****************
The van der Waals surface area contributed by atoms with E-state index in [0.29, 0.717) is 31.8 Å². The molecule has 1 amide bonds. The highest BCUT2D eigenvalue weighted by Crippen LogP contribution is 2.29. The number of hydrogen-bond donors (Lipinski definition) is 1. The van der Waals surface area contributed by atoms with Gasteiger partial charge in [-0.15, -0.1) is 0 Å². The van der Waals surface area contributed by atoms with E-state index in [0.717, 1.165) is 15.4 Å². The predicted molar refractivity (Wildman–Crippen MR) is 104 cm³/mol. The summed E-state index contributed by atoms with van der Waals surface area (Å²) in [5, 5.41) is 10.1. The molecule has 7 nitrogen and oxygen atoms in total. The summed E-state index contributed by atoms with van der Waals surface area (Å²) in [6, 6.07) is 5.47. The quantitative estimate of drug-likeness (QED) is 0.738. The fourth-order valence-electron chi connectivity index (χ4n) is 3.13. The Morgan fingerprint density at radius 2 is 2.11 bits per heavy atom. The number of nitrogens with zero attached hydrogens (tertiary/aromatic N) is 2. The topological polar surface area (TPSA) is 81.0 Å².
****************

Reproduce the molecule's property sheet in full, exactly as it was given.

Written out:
The van der Waals surface area contributed by atoms with E-state index in [0.29, 0.717) is 31.8 Å². The molecule has 1 amide bonds. The highest BCUT2D eigenvalue weighted by Crippen LogP contribution is 2.29. The number of hydrogen-bond donors (Lipinski definition) is 1. The van der Waals surface area contributed by atoms with Gasteiger partial charge in [-0.15, -0.1) is 0 Å². The van der Waals surface area contributed by atoms with E-state index in [0.717, 1.165) is 15.4 Å². The predicted molar refractivity (Wildman–Crippen MR) is 104 cm³/mol. The summed E-state index contributed by atoms with van der Waals surface area (Å²) in [5, 5.41) is 10.1. The molecule has 7 nitrogen and oxygen atoms in total. The summed E-state index contributed by atoms with van der Waals surface area (Å²) in [6, 6.07) is 5.47. The quantitative estimate of drug-likeness (QED) is 0.738. The fourth-order valence-electron chi connectivity index (χ4n) is 3.13. The Morgan fingerprint density at radius 2 is 2.11 bits per heavy atom. The number of nitrogens with zero attached hydrogens (tertiary/aromatic N) is 2. The topological polar surface area (TPSA) is 81.0 Å².